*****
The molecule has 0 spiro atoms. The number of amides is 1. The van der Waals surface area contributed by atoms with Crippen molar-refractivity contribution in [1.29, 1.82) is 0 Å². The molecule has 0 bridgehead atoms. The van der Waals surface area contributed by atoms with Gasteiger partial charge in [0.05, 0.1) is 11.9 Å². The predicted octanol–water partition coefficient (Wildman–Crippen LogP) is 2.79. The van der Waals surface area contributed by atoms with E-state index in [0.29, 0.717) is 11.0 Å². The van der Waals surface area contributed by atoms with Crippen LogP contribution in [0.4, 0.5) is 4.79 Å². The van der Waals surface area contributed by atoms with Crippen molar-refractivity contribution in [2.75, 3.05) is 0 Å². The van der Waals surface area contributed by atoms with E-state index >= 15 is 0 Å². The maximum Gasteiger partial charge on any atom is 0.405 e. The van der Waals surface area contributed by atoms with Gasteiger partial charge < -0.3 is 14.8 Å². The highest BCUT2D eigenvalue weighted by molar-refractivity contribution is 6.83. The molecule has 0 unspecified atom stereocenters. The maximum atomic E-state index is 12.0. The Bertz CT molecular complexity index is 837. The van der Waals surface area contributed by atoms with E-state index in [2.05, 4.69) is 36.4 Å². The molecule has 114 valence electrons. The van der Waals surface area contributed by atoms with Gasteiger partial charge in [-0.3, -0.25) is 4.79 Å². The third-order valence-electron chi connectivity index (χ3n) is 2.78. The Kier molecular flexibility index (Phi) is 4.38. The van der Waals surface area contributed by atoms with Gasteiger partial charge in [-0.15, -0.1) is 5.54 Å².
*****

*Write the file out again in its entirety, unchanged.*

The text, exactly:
The molecule has 0 spiro atoms. The number of amides is 1. The van der Waals surface area contributed by atoms with Crippen molar-refractivity contribution in [1.29, 1.82) is 0 Å². The molecule has 0 bridgehead atoms. The van der Waals surface area contributed by atoms with Gasteiger partial charge in [0.05, 0.1) is 11.9 Å². The predicted octanol–water partition coefficient (Wildman–Crippen LogP) is 2.79. The van der Waals surface area contributed by atoms with E-state index in [0.29, 0.717) is 11.0 Å². The van der Waals surface area contributed by atoms with Crippen LogP contribution in [0.4, 0.5) is 4.79 Å². The van der Waals surface area contributed by atoms with Crippen molar-refractivity contribution in [2.75, 3.05) is 0 Å². The van der Waals surface area contributed by atoms with E-state index >= 15 is 0 Å². The maximum Gasteiger partial charge on any atom is 0.405 e. The van der Waals surface area contributed by atoms with Gasteiger partial charge < -0.3 is 14.8 Å². The highest BCUT2D eigenvalue weighted by molar-refractivity contribution is 6.83. The molecule has 0 unspecified atom stereocenters. The maximum atomic E-state index is 12.0. The Bertz CT molecular complexity index is 837. The van der Waals surface area contributed by atoms with E-state index in [2.05, 4.69) is 36.4 Å². The molecule has 114 valence electrons. The van der Waals surface area contributed by atoms with Gasteiger partial charge in [-0.3, -0.25) is 4.79 Å². The third-order valence-electron chi connectivity index (χ3n) is 2.78. The Kier molecular flexibility index (Phi) is 4.38. The van der Waals surface area contributed by atoms with Gasteiger partial charge in [-0.15, -0.1) is 5.54 Å².